I have to admit that the tactical part of that ending was quite beautiful, but it was also poetic justice as White was still trying to play for a win himself, not satisfied to play for a draw from an even or slightly inferior position.  In fact, it seems as if “the drawing chromosome” was absent from Steinitz’ play.  Perhaps there was some strange stipulation that the winner of each game gets an extra fifty bucks, and hence no incentive to play for a draw?  Or perhaps that draws counted toward a fixed number of games to be played, and so it was this “got to make up for the losses” mentality.

Steinitz 8th and final loss to Lasker in this match  is here:

http://www.chessgames.com/perl/chessgame?gid=1132670

This post has quickly become the meme of “Improve your chess by finding the draw for Steinitz!”  Well, here goes.  First, after 20…Bxf3?! The White light-squared bishop has no opponent.  The easy draw was better to be had with 20…Bf5, 21.Rd1 (otherwise …Bd3+ and e4 become possible.  A king move would hand the keep the initiative with Black) Rxd1, and the position doesn’t seem so dangerous once the rooks are off.

25..Ne8?!   25..Bc7 breaks the pin, and 26.Rc1 Bb8 should hold.  26…Rd7?  He’s definitely seeing ghosts now as 26…a6, 27.Na7 with the idea of 28.Nc6 leads nowhere.  If 28.Ba4, Black has ..b5, and if Bf5 let’s say, then …Rc7 will attack the Nc6.

28…a6?  Yes, 28…Rb7 gives up the e-pawn (one pawn in sum total), but this move gives up the exchange in order to not drop the pawn (which will now still need to be  defended, naturally).

Anyway, that is pretty much the game right there, IMHO, the rest is technique, which Dr. Lasker definitely has.

9th loss, yes I found another

http://www.chessgames.com/perl/chessgame?gid=1132675

21…Re6 gives Black a small advantage, I feel, and simplifies things a bit for Black, less risky.  Apparently Steinitz missed 32…Kf8 according to one kibitzer, and should have won this brilliant game, brilliant for Steinitz!  But, he flubbed it up and now everybody thinks that Lasker is the brilliant one.  lol.  This was the most computeresque of all the games that I mentioned, the only one that seems truly fritz-worthy.  Computers by definition take on risk, lots of it, and can change their minds back and forth every two seconds; humans never have this luxury OTB.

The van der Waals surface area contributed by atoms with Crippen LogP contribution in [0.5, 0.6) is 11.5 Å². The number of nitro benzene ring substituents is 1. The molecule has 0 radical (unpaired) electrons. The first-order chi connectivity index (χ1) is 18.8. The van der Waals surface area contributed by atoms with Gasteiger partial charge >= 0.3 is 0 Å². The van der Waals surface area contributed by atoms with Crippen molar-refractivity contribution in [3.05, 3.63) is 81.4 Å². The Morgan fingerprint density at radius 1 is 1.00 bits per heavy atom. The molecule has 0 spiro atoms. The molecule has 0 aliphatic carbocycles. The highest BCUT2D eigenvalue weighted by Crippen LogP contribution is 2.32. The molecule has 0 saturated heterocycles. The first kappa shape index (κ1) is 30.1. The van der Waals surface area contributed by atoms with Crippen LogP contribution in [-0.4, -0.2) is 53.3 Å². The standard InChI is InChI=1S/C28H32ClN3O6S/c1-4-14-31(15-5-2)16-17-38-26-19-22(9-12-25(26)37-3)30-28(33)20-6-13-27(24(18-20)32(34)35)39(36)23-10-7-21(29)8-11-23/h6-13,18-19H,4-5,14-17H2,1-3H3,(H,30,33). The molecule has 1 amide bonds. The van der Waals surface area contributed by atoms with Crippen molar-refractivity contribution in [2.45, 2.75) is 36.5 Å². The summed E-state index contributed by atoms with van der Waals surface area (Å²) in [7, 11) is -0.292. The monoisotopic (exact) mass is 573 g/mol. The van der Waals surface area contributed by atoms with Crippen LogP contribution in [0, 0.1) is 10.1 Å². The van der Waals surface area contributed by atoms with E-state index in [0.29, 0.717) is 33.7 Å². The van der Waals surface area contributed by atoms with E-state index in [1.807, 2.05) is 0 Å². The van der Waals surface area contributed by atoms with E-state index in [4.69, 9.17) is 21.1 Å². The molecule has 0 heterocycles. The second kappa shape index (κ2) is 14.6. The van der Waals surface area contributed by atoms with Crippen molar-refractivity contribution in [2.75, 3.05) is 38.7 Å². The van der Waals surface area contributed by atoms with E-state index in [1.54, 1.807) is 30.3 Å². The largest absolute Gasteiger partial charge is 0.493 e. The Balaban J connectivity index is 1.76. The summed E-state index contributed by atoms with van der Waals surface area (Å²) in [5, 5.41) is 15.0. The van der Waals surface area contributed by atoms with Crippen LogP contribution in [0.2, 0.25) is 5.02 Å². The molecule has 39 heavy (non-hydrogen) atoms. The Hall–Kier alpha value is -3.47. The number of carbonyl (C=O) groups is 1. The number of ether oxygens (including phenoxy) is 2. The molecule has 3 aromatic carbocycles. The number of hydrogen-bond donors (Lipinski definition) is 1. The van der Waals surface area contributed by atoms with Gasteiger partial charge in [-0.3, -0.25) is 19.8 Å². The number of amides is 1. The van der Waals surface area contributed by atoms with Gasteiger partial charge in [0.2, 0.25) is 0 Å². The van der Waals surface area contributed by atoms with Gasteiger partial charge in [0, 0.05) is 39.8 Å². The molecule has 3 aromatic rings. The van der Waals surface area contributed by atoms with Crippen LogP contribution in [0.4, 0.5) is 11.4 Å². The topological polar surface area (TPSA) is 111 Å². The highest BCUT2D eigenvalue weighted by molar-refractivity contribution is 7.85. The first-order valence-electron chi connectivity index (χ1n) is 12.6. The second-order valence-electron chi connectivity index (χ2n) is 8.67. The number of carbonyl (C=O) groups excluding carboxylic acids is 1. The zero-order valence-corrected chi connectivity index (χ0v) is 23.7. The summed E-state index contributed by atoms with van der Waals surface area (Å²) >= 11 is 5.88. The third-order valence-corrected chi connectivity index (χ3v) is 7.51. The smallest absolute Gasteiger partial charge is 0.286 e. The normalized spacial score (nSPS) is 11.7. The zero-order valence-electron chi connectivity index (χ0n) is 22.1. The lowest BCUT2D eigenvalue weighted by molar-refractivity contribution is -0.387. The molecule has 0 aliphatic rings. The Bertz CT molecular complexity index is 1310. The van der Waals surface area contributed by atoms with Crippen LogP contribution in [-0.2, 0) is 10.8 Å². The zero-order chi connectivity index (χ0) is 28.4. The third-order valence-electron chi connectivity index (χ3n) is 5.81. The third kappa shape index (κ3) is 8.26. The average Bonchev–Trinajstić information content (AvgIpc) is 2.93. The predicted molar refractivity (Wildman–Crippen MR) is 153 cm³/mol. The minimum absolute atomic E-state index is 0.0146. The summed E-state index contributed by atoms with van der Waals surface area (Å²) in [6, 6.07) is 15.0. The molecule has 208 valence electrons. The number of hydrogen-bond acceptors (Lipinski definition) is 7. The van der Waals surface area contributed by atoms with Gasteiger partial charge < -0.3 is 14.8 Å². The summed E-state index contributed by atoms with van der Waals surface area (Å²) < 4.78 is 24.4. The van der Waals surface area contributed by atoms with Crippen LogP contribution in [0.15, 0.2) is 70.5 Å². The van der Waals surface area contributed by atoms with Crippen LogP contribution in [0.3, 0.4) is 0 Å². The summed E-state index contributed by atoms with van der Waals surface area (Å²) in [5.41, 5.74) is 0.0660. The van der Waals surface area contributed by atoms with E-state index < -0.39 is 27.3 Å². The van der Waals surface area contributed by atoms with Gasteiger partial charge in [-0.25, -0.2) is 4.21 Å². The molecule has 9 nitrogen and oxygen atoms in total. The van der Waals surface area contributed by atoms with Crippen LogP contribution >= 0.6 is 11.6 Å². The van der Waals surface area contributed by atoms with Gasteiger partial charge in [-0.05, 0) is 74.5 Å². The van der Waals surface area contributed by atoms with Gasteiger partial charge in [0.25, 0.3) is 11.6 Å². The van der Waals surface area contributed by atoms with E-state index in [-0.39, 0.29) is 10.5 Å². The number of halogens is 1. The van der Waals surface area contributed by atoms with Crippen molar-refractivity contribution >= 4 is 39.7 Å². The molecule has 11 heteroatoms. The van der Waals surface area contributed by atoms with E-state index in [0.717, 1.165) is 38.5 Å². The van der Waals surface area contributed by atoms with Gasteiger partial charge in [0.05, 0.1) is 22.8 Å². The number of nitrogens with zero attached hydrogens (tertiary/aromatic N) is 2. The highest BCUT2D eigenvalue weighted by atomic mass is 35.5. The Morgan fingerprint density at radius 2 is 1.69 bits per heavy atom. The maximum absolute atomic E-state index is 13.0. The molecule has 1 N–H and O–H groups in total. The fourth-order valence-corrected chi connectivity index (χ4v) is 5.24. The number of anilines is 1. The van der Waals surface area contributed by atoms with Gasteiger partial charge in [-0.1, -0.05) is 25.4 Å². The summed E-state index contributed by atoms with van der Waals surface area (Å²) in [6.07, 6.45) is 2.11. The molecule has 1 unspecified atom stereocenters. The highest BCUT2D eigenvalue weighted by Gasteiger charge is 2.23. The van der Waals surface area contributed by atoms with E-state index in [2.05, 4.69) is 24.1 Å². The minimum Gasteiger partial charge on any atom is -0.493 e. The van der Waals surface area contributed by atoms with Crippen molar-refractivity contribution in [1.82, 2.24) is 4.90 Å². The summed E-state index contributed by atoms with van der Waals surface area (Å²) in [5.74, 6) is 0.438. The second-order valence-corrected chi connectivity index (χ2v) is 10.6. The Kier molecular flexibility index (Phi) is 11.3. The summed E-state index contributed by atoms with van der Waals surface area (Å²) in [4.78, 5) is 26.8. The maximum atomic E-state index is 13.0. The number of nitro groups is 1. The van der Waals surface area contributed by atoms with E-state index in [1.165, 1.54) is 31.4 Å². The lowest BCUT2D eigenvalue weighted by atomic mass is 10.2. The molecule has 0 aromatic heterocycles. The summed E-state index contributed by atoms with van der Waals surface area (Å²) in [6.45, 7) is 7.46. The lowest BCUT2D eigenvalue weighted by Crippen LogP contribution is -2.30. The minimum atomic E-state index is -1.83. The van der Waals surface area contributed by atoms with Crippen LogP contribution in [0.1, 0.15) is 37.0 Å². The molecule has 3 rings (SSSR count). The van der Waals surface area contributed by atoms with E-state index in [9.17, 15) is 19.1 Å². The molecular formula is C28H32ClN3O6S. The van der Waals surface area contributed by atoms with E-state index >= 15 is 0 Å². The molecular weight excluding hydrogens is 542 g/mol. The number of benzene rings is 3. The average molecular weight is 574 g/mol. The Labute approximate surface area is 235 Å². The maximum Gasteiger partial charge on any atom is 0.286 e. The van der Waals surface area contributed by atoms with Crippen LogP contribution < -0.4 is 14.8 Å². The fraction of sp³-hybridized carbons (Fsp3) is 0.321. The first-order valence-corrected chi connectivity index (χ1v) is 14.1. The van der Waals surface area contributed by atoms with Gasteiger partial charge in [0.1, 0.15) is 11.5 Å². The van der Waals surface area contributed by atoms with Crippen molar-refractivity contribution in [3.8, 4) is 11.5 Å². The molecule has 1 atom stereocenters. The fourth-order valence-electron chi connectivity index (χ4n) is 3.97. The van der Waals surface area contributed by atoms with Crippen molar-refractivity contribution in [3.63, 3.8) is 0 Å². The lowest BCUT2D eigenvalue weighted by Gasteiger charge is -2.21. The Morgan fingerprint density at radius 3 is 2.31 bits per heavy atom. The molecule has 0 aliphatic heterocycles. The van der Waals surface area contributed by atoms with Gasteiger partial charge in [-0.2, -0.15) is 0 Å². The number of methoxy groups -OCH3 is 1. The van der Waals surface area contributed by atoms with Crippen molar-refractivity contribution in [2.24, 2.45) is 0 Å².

Game 10, the final one:

http://www.chessgames.com/perl/chessgame?gid=1132678

12…Nb5? Oh goody, the bone-headed move is easy to spot this time.  After 12..RxBd8 (is as plain as Day) it is equal, Black has a comfortable game.  It’s really a shame as he had outplayed Lasker up until then.  You get the feeling that Lasker, with his useless openings, is thinking to himself “I wonder how my opponent is going to f** it up this time?!”

There was a chess lecture in St. Louis, GM Bryan Smith said something like “I don’t know if Zukertort was a good tactical player or not” (lost to Steinitz in the game he showed).  Zukertort was an excellent tactical player, IMO, BTW.  Would have been funny if someone had replied.  “I dunno, you’re paired against him next week, you should check out his games!”

Improvement?!

Round 4 saw me playing against one of my most frequent opponents.  I don’t want to say that I have 20 wins and 2 draws against him and no losses, but it’s probably somewhere close to that.  I finished this game with 59 seconds on my clock to his 19 minutes.  For that reason, it felt like both a win and a loss at the same time.  This time, my “big think” move was 16…Qc5, which of course looks completely obvious when you see it; sure, I had seen this move early on, but it was more of a decision, as even …Qb4 is a possibility, for example, but …Qc5 is clearly best.  I spent approx 15 minutes on this move, half of what I spent in the other game on my big-think there, but this was still disappointing.

It’s as if I’ve finally mastered 30/90, G/30 as we had it back in CA, but it’s nowhere close to being a true G/90 game.  I was happy that I had won, but also depressed that I had failed to manage my clock well, despite trying my best.

Flagged

Round 3, I played a new kid.

Another cocky kid in Co. Springs, so what’s new?  The Herman kids are the only holdouts, it seems (i.e., not cocky).  Atharva seemed to think he was winning all along or something after the game.  I said that I didn’t want to analyze, but he wanted to prove that he was winning at the end of the game, but it seemed that I was the one winning the postmortems or showing him his wins (even though it should be losing for White).  I could give more than one example of something I didn’t like of his, but for example at the beginning of the game, before I made my first move I held my hand high above the board, looking at my clock to watch the five-second delay was set (only took a couple of seconds), when he says to me “You need to move!”  This coming from someone who was 5 minutes late and didn’t want to look at me so I could start the clock until he got everything written down on his scorebook, despite the TD telling us repeatedly to start the clock.